No matter what view you ascribe to, what does this mean for the average person? First, it means we must be in a relationship with God and other people.

“Jesus taught that to be made in His own image is to love God and love our neighbor. There is no understanding of being made in the image of Christ that does not entail relationship.”

Second, everyone is deserving of dignity and respect because God created them. There are no qualifications, tests, or requirements. It is a “great leveling” doctrine.

And finally, God is for us no matter what.

“The story of human beings made in the image of God is that even when we are not godlike in any way, and perhaps especially then, God is still for us.”

Ultimately this is a doctrine full of mystery requiring a healthy dose of humility.

“We know that it is a doctrine we must approach humbly: humbly because it confronts us with the truth that we cannot understand everything about this claim; neither have we understood how to live it out…I have been struck deeply by the mystery of it all,” Peppiatt concludes.

KEY QUOTE: “To have been created intentionally, imagined in the mind of God, and then brought into being communicates something profound about a person’s intrinsic worth. It speaks—you are loved; you are wanted; you are valued. Further to this, to have been created as some kind of reflection or embodiment of the divine serves only to strengthen the idea that human beings are of infinite worth and beauty.”

BONUS: Listen to Peppiatt (part I and part II) on the TheoDisc Podcast where she discusses her book.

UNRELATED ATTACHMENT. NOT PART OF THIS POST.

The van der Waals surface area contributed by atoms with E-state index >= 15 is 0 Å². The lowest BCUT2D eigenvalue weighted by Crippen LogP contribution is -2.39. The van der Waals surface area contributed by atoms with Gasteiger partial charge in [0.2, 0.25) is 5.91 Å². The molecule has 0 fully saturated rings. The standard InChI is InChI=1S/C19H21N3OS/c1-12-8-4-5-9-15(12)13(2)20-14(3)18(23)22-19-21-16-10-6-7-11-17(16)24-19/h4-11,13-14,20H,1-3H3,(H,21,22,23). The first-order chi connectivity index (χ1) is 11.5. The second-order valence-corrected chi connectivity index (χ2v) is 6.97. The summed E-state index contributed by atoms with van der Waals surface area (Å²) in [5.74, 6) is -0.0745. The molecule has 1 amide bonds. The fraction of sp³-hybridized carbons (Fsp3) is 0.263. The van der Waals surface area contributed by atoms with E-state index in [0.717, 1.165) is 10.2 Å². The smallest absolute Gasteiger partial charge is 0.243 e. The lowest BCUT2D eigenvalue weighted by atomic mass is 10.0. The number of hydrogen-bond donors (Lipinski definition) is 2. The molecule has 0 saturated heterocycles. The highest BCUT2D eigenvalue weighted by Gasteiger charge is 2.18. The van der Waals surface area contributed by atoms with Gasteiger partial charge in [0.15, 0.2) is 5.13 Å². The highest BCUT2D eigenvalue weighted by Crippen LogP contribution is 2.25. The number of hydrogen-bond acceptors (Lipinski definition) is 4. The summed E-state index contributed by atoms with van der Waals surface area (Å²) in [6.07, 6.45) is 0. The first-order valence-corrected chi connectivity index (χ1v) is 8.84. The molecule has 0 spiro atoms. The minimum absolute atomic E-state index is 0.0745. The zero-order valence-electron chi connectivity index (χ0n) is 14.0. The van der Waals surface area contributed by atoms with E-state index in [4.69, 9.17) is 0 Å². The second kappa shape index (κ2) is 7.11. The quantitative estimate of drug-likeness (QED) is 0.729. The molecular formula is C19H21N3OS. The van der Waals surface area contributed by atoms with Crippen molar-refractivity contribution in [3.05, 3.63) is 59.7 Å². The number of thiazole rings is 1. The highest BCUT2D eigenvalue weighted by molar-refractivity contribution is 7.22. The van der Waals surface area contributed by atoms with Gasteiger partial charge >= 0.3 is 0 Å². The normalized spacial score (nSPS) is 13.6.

BONUS II: Read the first 50 pages of the book on Google books.

DID YOU KNOW? Sunday to Saturday has a Good Reads page where we post all of the books we have read – even the ones that didn’t make the cut.

More curated media on the image of God:

SERMON: Image of God

Pastor David Ellis of Astoria Community Church (Astoria, NY) asks what does it mean to be made in the image of God? Is it our intelligence? Is it how we look? Is it our creativity? Ellis postulates that it is none of those as there are some people that are less intelligent and less creative…

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ARTICLE: Calling for a Modern-Day Reformation

In a powerful essay author Jemar Tisby asks why many American Christians are not welcoming to the increasing diversity of the country when Revelation 7:9 talks about a diverse multitude standing before the throne of the Lord. As a result, Tisby calls for a modern-day reformation rooted in the image of God. Tisby goes one…

Read more

PODCAST: The True Meaning of Being Made in God’s Image

Speaker Mike Cosper details three ways we bear God’s images in the world – our capacity for relationships, our capacity for culture-making, and our capacity for wielding power. Each of these characteristics of God are detailed in the Bible, but what holds us back from realizing our full potential of being made in the image…

Read more